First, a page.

Nehemiah’s speech gave them the courage to join him in the work. No one joins a lost cause. But even when immediate defeat is likely, people find genuine value in contributing to a greater cause that lives on beyond their grave. It helps when the leader has a spine and stands firm against the odds.
In the Battle of Thermopylae, the Greek army was vastly outnumbered. Leonidas decided their best bet was to meet the Persians at the narrow pass of Thermopylae in an attempt to block their advance. Historians figure it was 7,000 Greek soldiers against 100,000-300,000 Persian soldiers. That means the Greek army was between 2-7% of the size of the Persian army. When the Persians taunted that their arrows would black out the sun, the brave Spartan warrior, Dienekes, responded, “Good, then we’ll fight you in the shade!”
Before the battle began the Persian King, Xerxes, sent a message telling Leonidas to “hand over your arms.” Leonidas responded, “Come and take them.” Xerxes waited four days and then started the attack, which lasted three days.
When Leonidas realized the Persians had outflanked them, he dismissed all of his soldiers except 300 Spartans and 700 Thespians. Leonidas only chose men who had living sons because he knew all of them would die. Up to another 1,300 soldiers volunteered to remain as well. So the 7,000 figure was whittled down to 2,300 (1-2% of Persian forces). It is reported that roughly 400 of that number eventually surrendered while the rest of the army fought to the death.
Almost 2000 men remained to fight what they knew was a losing battle! Why? Because they fought for the good of the greater Greek kingdom. They sought to weaken the Persian army and delay them long enough to allow the rest of the Greek States to prepare for battle. They weren’t delusional. They were selfless.
The casualties numbered 20,000 Persians and 2,000 Greeks. The average Greek soldier killed ten men before succumbing to his own death. In the end, it is the legacy of the Spartans that lives on and emboldens modern day soldiers. It’s a story of courage that everyone should read, especially when the odds are stacked us.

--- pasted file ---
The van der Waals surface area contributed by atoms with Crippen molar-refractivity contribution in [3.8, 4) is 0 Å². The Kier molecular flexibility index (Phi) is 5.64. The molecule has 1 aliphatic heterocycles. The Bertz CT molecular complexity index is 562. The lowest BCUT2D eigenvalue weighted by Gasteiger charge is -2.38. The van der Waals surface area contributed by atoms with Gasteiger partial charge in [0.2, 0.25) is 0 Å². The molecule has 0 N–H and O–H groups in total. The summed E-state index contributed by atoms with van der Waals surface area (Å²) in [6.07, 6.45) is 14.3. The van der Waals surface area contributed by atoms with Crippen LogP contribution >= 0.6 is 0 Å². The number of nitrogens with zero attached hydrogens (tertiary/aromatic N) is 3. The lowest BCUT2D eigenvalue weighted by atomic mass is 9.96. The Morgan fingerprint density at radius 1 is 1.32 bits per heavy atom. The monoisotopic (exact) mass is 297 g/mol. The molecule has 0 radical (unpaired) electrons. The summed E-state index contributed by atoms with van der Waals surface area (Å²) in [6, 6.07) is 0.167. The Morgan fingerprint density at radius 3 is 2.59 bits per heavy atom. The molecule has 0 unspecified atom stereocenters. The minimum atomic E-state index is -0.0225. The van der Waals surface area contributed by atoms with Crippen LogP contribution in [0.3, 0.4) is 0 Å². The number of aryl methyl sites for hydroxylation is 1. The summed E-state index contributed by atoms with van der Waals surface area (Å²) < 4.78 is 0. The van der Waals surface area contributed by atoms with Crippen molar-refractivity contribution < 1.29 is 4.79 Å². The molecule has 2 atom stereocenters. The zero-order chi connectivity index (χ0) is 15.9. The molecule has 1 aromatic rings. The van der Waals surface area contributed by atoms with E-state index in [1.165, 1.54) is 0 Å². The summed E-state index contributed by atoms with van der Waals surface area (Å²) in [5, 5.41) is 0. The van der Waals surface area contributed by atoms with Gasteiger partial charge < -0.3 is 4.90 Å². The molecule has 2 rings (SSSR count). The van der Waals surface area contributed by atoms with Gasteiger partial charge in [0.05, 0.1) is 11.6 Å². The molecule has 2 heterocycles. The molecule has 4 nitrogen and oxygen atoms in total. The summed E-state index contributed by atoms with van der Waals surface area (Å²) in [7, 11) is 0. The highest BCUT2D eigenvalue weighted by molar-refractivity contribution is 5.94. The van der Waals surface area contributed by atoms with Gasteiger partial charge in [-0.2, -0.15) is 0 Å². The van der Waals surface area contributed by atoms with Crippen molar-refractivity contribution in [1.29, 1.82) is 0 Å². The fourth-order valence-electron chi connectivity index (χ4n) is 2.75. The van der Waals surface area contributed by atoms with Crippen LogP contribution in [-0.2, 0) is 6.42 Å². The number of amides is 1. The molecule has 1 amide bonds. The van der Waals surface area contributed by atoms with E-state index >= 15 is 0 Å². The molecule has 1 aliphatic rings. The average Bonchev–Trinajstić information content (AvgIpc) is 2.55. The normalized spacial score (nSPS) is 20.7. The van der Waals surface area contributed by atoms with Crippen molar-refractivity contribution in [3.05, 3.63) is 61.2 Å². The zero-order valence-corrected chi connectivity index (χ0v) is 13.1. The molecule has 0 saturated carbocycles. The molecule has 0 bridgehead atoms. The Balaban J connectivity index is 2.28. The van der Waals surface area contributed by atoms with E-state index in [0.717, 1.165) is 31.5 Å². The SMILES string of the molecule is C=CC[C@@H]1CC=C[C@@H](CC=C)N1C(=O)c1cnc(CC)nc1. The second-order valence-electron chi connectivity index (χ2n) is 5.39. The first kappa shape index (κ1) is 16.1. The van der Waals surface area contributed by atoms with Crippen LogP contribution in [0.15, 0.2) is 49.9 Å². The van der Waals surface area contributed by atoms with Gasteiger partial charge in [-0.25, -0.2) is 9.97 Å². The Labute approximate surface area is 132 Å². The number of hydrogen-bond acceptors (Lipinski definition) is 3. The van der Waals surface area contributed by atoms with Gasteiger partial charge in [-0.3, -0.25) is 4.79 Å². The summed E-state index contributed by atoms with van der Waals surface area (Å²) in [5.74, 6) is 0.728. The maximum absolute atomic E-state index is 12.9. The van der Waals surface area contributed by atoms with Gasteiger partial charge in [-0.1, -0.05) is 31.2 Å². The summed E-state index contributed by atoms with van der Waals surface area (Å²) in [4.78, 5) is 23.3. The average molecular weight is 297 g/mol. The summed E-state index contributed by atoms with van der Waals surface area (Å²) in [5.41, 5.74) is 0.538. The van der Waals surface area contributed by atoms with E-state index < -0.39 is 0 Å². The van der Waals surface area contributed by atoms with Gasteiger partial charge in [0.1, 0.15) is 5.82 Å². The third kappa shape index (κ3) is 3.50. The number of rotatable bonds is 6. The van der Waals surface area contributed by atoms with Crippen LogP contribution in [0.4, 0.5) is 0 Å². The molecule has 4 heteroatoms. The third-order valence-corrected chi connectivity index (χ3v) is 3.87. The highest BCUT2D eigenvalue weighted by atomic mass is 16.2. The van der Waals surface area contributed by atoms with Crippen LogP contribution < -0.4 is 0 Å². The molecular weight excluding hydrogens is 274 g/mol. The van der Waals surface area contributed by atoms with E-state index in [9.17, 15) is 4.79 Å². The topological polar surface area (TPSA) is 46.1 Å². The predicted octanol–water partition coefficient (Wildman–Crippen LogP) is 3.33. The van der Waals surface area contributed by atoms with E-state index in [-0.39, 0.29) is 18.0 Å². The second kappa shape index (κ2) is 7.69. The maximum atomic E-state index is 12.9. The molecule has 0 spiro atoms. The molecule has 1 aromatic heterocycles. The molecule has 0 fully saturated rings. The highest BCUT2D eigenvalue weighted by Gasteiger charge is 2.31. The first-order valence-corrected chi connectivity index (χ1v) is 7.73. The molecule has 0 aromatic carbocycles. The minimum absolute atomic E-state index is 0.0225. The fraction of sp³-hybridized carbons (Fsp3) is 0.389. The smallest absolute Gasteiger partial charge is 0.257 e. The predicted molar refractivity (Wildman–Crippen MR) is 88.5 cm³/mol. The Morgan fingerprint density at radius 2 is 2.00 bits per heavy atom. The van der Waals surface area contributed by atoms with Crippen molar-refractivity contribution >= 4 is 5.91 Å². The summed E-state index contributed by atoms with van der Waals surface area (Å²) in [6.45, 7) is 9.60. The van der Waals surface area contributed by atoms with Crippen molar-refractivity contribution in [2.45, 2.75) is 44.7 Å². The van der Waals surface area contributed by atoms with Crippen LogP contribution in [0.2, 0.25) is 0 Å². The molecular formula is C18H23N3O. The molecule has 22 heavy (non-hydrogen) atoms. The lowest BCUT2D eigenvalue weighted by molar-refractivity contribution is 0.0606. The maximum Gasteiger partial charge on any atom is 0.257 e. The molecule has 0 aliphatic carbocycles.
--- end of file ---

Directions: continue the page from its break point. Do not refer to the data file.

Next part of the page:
Joining Sanballat and Tobiah in jeering and despising the Israelites is Geshem, who was king of the region around the southern border of Judah. These three local rulers—who govern regions to the north, east, and south of Judah—question if Nehemiah is leading a rebellion against the king’s earlier edict. This was the very same tactic that worked the last time Artaxerxes put an end to the project (Ezra 4:12-13).
Nehemiah responded to their taunts with confidence that God would cause them to prosper over their enemies who had no claim in Jerusalem. The strength of his defense served to unite them all the more. His confidence gave them courage.
There opposition was not insignificant. Behind their wickedness, lie the taunts of the Accuser—Satan—who prowls about like a roaring lion, seeking someone to devour. He seeks to magnify the shame and disgrace believers feel. But, when God’s covenant community remembers who they are in Christ, they can live in the assurance of total success.
There are no lost causes when it comes to building the kingdom of God. Christ has assured the final victory and holds claim to every square inch of this planet!